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A. (:1-3) Avoiding Controversy with the Self-Righteous Pharisees

Jesus knew that His growing popularity (“making and baptizing more disciples than John” would cause premature conflict with the Pharisees.

Not that conflict bothered him, but He didn’t want to be distracted from his mission.

“He left Judea, and departed again into Galilee”

Stedman: First, the reason Jesus left Judea was to avoid a growing controversy. The Pharisees were distressed and aroused over the apparent rivalry between the baptism of Jesus and the baptism of John. They could not understand it. They were choosing up sides, and a rift threatened.

B. (:4-8) Initiating Contact with a Lost Sinner

1. (:4) Sense of Divine Appointment

“And He had to pass through Samaria”

Stedman: This direct route from Judea to Galilee was about 70 miles, or two and a half days’ walk. But many of the Jews chose not to go through Samaria. They traveled the hot desert road from Jerusalem to Jericho, and up the Jordan valley. Thus, because of the terrible prejudice that prevailed against the Samaritan people, they journeyed almost twice the distance on a much hotter and more uncomfortable road. But our Lord cut right through that ignorant, narrow-minded prejudice and went through Samaria.

Deffinbaugh: D. A. Carson, citing Josephus, maintains that Jews much more commonly passed through Samaria. It would therefore seem that only a few strict Jews refused to do so.

2. (:5-6) Scene of Jewish/Samaritan Hostility

a. Place of Historical Significance

“So He came to a city of Samaria, called Sychar, near the parcel of ground that Jacob gave to his son Joseph; and Jacob’s well was there”

cf. Gen. 12:6; 34:2; Josh. 8:33; 20:7,8; 24:1, 32; Acts 7:16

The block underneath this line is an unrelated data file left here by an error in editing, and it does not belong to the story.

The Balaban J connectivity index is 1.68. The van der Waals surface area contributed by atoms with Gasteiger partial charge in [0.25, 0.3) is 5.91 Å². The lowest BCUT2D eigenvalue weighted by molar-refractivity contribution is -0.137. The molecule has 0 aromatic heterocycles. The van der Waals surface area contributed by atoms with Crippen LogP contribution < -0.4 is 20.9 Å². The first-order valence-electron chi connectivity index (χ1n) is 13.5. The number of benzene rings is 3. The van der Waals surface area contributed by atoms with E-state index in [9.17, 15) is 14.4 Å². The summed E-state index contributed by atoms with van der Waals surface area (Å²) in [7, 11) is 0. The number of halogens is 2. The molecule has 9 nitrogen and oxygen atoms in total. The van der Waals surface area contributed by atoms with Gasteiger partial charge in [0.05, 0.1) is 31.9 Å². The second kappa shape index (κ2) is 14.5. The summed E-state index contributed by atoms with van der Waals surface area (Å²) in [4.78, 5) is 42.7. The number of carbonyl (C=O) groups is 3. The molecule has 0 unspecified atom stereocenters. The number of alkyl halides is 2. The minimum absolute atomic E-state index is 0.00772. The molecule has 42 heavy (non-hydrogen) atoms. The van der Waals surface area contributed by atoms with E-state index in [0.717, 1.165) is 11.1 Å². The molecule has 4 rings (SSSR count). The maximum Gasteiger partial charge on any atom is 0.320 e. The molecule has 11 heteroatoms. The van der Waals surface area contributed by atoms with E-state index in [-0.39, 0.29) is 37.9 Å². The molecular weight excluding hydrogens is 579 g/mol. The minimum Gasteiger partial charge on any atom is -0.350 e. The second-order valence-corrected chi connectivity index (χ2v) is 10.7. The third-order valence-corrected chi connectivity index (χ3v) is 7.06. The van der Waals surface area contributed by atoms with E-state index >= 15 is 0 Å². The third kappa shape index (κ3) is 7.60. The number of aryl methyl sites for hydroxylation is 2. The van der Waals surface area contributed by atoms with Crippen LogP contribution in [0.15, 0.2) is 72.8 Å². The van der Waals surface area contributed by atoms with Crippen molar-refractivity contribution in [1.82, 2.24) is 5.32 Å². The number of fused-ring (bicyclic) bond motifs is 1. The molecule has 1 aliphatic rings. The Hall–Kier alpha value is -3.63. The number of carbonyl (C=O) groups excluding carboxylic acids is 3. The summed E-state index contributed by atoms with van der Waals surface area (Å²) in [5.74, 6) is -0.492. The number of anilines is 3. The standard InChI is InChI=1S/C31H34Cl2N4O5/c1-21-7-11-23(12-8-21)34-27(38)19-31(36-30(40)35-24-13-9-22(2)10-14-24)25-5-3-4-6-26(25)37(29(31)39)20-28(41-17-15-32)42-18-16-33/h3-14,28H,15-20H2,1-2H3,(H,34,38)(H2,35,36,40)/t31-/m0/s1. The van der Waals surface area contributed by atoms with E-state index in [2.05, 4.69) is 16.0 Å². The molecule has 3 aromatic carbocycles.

b. Place of Human Weariness

“Jesus, therefore, being wearied from his journey”

Piper: The Samaritans were the remnant of the northern Jewish Kingdom who had intermarried with foreigners after the chiefs and nobles had been carried into exile in 729 B.C. They had once built a separate worship place on their own Mt. Gerizim and they rejected all of the Old Testament except their version of the first five books of Moses. The animosity toward Jews was centuries old.

Stedman: According to this account, it was “the sixth hour” when Jesus stopped at the well. By Jewish reckoning that would be noon. But according to Roman time, which I think John uses throughout his gospel, it was six o’clock in the evening. So it was no surprise that Jesus was weary. He had been walking in the hot sun all day. He was thirsty, so he sat beside the well to rest while the disciples went into the city to find something to eat. Thus we have here a very beautiful picture of our Lord’s humanity.

Deffinbaugh: Why the emphasis on Jacob, and on this well which once belonged to him? It seems as though this woman (and perhaps the Samaritans more generally) took pride in claiming Jacob as their forefather. This is especially strange in the light of the way this patriarch is portrayed in the Book of Genesis. I don’t remember any self-respecting Jew boasting about being a descendant of Jacob, but only of being Abraham’s offspring (see Matthew 3:9).

Matthew Henry: Shechem yielded the first proselyte that ever came into the church of Israel (Gen. xxxiv. 24), and now it is the first place where the gospel is preached out of the commonwealth of Israel; so Dr. Lightfoot observes.

3. (:7) Simple but Surprising Request – Getting her Attention

“Give Me a drink”